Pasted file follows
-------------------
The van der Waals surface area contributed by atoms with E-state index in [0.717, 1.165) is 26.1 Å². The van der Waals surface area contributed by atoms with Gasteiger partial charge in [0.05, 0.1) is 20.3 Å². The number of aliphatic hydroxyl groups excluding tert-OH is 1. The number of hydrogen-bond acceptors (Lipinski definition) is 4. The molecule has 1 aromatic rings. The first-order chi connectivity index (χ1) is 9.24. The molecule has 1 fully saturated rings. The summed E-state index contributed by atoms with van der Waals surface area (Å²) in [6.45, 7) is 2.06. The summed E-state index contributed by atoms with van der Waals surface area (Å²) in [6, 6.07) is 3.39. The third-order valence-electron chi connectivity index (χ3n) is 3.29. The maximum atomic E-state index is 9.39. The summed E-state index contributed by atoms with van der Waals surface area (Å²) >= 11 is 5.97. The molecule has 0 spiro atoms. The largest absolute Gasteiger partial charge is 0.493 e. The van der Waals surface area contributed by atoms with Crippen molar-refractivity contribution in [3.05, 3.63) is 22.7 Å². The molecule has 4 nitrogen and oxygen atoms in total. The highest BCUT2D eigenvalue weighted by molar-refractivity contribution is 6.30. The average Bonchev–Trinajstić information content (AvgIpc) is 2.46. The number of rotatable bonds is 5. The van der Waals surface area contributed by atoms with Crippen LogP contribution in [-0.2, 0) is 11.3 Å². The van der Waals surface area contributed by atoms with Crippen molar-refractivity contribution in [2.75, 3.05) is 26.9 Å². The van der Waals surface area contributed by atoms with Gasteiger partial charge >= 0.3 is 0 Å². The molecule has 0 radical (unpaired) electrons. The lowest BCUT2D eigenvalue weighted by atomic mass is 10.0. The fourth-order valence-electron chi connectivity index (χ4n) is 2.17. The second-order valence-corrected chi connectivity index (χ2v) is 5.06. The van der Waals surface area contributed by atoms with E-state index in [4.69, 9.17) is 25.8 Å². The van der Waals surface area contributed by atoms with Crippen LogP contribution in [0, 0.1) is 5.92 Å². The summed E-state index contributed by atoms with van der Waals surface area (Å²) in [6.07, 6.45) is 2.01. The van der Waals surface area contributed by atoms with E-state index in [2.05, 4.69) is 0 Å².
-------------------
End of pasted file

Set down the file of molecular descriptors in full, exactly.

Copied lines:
The van der Waals surface area contributed by atoms with E-state index in [0.717, 1.165) is 26.1 Å². The van der Waals surface area contributed by atoms with Gasteiger partial charge in [0.05, 0.1) is 20.3 Å². The number of aliphatic hydroxyl groups excluding tert-OH is 1. The number of hydrogen-bond acceptors (Lipinski definition) is 4. The molecule has 1 aromatic rings. The first-order chi connectivity index (χ1) is 9.24. The molecule has 1 fully saturated rings. The summed E-state index contributed by atoms with van der Waals surface area (Å²) in [6.45, 7) is 2.06. The summed E-state index contributed by atoms with van der Waals surface area (Å²) in [6, 6.07) is 3.39. The third-order valence-electron chi connectivity index (χ3n) is 3.29. The maximum atomic E-state index is 9.39. The summed E-state index contributed by atoms with van der Waals surface area (Å²) >= 11 is 5.97. The molecule has 0 spiro atoms. The largest absolute Gasteiger partial charge is 0.493 e. The van der Waals surface area contributed by atoms with Crippen molar-refractivity contribution in [3.05, 3.63) is 22.7 Å². The molecule has 4 nitrogen and oxygen atoms in total. The highest BCUT2D eigenvalue weighted by molar-refractivity contribution is 6.30. The average Bonchev–Trinajstić information content (AvgIpc) is 2.46. The number of rotatable bonds is 5. The van der Waals surface area contributed by atoms with Crippen LogP contribution in [-0.2, 0) is 11.3 Å². The van der Waals surface area contributed by atoms with Crippen molar-refractivity contribution in [2.75, 3.05) is 26.9 Å². The van der Waals surface area contributed by atoms with Gasteiger partial charge >= 0.3 is 0 Å². The molecule has 0 radical (unpaired) electrons. The lowest BCUT2D eigenvalue weighted by atomic mass is 10.0. The fourth-order valence-electron chi connectivity index (χ4n) is 2.17. The second-order valence-corrected chi connectivity index (χ2v) is 5.06. The van der Waals surface area contributed by atoms with E-state index in [4.69, 9.17) is 25.8 Å². The van der Waals surface area contributed by atoms with Crippen LogP contribution in [0, 0.1) is 5.92 Å². The summed E-state index contributed by atoms with van der Waals surface area (Å²) in [6.07, 6.45) is 2.01. The van der Waals surface area contributed by atoms with E-state index in [2.05, 4.69) is 0 Å².